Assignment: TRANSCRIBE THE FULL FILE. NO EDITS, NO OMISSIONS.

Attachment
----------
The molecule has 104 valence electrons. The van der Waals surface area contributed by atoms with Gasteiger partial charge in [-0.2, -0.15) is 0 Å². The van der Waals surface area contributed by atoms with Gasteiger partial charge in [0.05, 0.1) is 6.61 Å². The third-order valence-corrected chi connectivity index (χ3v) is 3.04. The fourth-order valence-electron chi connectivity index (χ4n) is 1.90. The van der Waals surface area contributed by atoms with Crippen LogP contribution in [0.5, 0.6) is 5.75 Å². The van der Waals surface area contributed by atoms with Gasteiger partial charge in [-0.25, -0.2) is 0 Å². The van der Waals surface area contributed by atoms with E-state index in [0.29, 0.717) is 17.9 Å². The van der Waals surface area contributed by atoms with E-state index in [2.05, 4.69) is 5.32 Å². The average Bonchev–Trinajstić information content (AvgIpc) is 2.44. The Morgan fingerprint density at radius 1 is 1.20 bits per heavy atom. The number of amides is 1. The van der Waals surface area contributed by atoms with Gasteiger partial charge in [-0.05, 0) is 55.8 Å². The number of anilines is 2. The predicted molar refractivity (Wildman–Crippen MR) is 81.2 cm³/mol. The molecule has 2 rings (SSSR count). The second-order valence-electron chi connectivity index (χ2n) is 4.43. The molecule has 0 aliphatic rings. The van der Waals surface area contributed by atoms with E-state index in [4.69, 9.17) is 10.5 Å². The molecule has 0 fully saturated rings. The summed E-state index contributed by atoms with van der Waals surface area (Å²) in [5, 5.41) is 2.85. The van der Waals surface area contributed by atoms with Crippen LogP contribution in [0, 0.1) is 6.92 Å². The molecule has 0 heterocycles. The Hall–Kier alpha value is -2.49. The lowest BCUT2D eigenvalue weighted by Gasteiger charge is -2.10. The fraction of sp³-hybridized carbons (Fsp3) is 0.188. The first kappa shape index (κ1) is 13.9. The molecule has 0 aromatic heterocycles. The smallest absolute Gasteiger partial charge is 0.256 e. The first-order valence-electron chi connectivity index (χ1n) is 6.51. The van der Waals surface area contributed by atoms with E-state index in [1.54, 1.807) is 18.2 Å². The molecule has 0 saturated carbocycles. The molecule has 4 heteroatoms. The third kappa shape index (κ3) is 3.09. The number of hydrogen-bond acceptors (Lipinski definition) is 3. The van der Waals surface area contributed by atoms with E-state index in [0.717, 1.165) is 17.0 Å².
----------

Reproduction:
The molecule has 104 valence electrons. The van der Waals surface area contributed by atoms with Gasteiger partial charge in [-0.2, -0.15) is 0 Å². The van der Waals surface area contributed by atoms with Gasteiger partial charge in [0.05, 0.1) is 6.61 Å². The third-order valence-corrected chi connectivity index (χ3v) is 3.04. The fourth-order valence-electron chi connectivity index (χ4n) is 1.90. The van der Waals surface area contributed by atoms with Crippen LogP contribution in [0.5, 0.6) is 5.75 Å². The van der Waals surface area contributed by atoms with Gasteiger partial charge in [-0.25, -0.2) is 0 Å². The van der Waals surface area contributed by atoms with E-state index in [0.29, 0.717) is 17.9 Å². The van der Waals surface area contributed by atoms with E-state index in [2.05, 4.69) is 5.32 Å². The average Bonchev–Trinajstić information content (AvgIpc) is 2.44. The Morgan fingerprint density at radius 1 is 1.20 bits per heavy atom. The number of amides is 1. The van der Waals surface area contributed by atoms with Gasteiger partial charge in [-0.05, 0) is 55.8 Å². The number of anilines is 2. The predicted molar refractivity (Wildman–Crippen MR) is 81.2 cm³/mol. The molecule has 2 rings (SSSR count). The second-order valence-electron chi connectivity index (χ2n) is 4.43. The molecule has 0 aliphatic rings. The van der Waals surface area contributed by atoms with E-state index in [4.69, 9.17) is 10.5 Å². The molecule has 0 fully saturated rings. The summed E-state index contributed by atoms with van der Waals surface area (Å²) in [5, 5.41) is 2.85. The van der Waals surface area contributed by atoms with Crippen LogP contribution in [0, 0.1) is 6.92 Å². The molecule has 0 heterocycles. The Hall–Kier alpha value is -2.49. The lowest BCUT2D eigenvalue weighted by Gasteiger charge is -2.10. The fraction of sp³-hybridized carbons (Fsp3) is 0.188. The first kappa shape index (κ1) is 13.9. The molecule has 0 aromatic heterocycles. The smallest absolute Gasteiger partial charge is 0.256 e. The first-order valence-electron chi connectivity index (χ1n) is 6.51. The van der Waals surface area contributed by atoms with E-state index in [1.54, 1.807) is 18.2 Å². The molecule has 0 saturated carbocycles. The molecule has 4 heteroatoms. The third kappa shape index (κ3) is 3.09. The number of hydrogen-bond acceptors (Lipinski definition) is 3. The van der Waals surface area contributed by atoms with E-state index in [0.717, 1.165) is 17.0 Å².